Swedish volunteers working night and day to rescue migrants

SAMOS, Greece -- Another rickety boat filled with migrants sank off the coast of Greece on Thursday. Twenty-five drowned, 10 were children.

Every day, thousands fleeing war attempt the perilous journey from Turkey to Greece. Even in the winter. Teams of volunteers rescue as many as they can.

A group of 57 migrants were so desperate to reach Europe that they abandoned their inflatable raft and stranded themselves on a cliff on the Greek coast.

Winter is normally the quiet period on the Greek coastline. But this year, the rescue teams have been taken by surprise -- in January around 50,000 people have made the dangerous crossing.

That's over twenty times more than last January. This month's death toll is now more than 170 -- including some who tried to make the risky voyage at night, and drowned when their boat capsized.

The Swedish Sea Rescue Service, a group funded by public donations and staffed entirely by volunteers, came to the rescue of the people stuck on the cliff.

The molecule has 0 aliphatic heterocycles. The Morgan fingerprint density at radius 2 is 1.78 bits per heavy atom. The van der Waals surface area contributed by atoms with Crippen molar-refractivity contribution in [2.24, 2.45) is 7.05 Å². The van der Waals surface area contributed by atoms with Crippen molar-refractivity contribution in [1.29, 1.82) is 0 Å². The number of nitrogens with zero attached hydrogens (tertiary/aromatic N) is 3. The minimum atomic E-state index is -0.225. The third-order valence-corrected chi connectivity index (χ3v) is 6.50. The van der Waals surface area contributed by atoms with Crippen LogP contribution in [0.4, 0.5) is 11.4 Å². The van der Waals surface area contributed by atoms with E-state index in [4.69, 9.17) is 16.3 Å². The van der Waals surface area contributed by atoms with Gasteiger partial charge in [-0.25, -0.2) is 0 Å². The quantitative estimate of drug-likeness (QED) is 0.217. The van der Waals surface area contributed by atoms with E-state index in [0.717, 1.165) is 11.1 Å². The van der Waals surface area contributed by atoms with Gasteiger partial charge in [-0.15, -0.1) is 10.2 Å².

Father of drowned Syrian tot makes heartfelt plea

They fled Syria, Iraq and Iran. Among them was a tiny baby, and a disabled man who was helped down the cliff face.

In the safety of the rescue boat, Behzad Abbasi comforted his one-year-old son Ermia. He told CBS News that he's a Christian, and that he and his family risked death to flee religious persecution in Iran.

"Here was 50/50 [chance]. Maybe you win, or maybe you lose your life."

The Swedish rescuers are all volunteers, including two firemen, a trainee nurse, and a 73-year-old retiree. Members say they have helped rescue more than a thousand people in the Aegean Sea between Turkey and Greece in the three months they have been operating there.

Joakim Brosten CBS News

Joakim Brosten normally works in IT, and explained the rush of emotions he feels when saving lives."This is my way to give something to people that are in need."

The Swedish team found a group of migrants safe on a Greek beach, but so cold they lit a fire fueled by their life jackets.

As politicians try to stop the migrants from coming, ordinary citizens are dealing with a more pressing need -- keeping people alive.